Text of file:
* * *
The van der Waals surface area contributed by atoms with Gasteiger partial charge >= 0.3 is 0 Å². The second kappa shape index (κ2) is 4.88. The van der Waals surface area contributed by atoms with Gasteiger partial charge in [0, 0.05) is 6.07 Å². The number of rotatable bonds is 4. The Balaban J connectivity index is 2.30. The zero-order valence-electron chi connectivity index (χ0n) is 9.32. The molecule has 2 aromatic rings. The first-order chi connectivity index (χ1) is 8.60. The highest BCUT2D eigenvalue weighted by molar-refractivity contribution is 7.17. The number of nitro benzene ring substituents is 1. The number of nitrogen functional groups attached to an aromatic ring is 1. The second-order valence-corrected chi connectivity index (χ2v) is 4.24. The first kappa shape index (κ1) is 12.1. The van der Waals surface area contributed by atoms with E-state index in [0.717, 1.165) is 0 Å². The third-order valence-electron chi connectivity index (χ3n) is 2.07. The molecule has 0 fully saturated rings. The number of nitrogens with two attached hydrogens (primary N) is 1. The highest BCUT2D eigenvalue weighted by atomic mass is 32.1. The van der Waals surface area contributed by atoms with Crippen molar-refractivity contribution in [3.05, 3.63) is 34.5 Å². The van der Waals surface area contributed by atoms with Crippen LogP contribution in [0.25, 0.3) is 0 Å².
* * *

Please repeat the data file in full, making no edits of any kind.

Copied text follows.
The van der Waals surface area contributed by atoms with Gasteiger partial charge >= 0.3 is 0 Å². The second kappa shape index (κ2) is 4.88. The van der Waals surface area contributed by atoms with Gasteiger partial charge in [0, 0.05) is 6.07 Å². The number of rotatable bonds is 4. The Balaban J connectivity index is 2.30. The zero-order valence-electron chi connectivity index (χ0n) is 9.32. The molecule has 2 aromatic rings. The first-order chi connectivity index (χ1) is 8.60. The highest BCUT2D eigenvalue weighted by molar-refractivity contribution is 7.17. The number of nitro benzene ring substituents is 1. The number of nitrogen functional groups attached to an aromatic ring is 1. The second-order valence-corrected chi connectivity index (χ2v) is 4.24. The first kappa shape index (κ1) is 12.1. The van der Waals surface area contributed by atoms with E-state index in [0.717, 1.165) is 0 Å². The third-order valence-electron chi connectivity index (χ3n) is 2.07. The molecule has 0 fully saturated rings. The number of nitrogens with two attached hydrogens (primary N) is 1. The highest BCUT2D eigenvalue weighted by atomic mass is 32.1. The van der Waals surface area contributed by atoms with Crippen molar-refractivity contribution in [3.05, 3.63) is 34.5 Å². The van der Waals surface area contributed by atoms with Crippen LogP contribution in [0.25, 0.3) is 0 Å².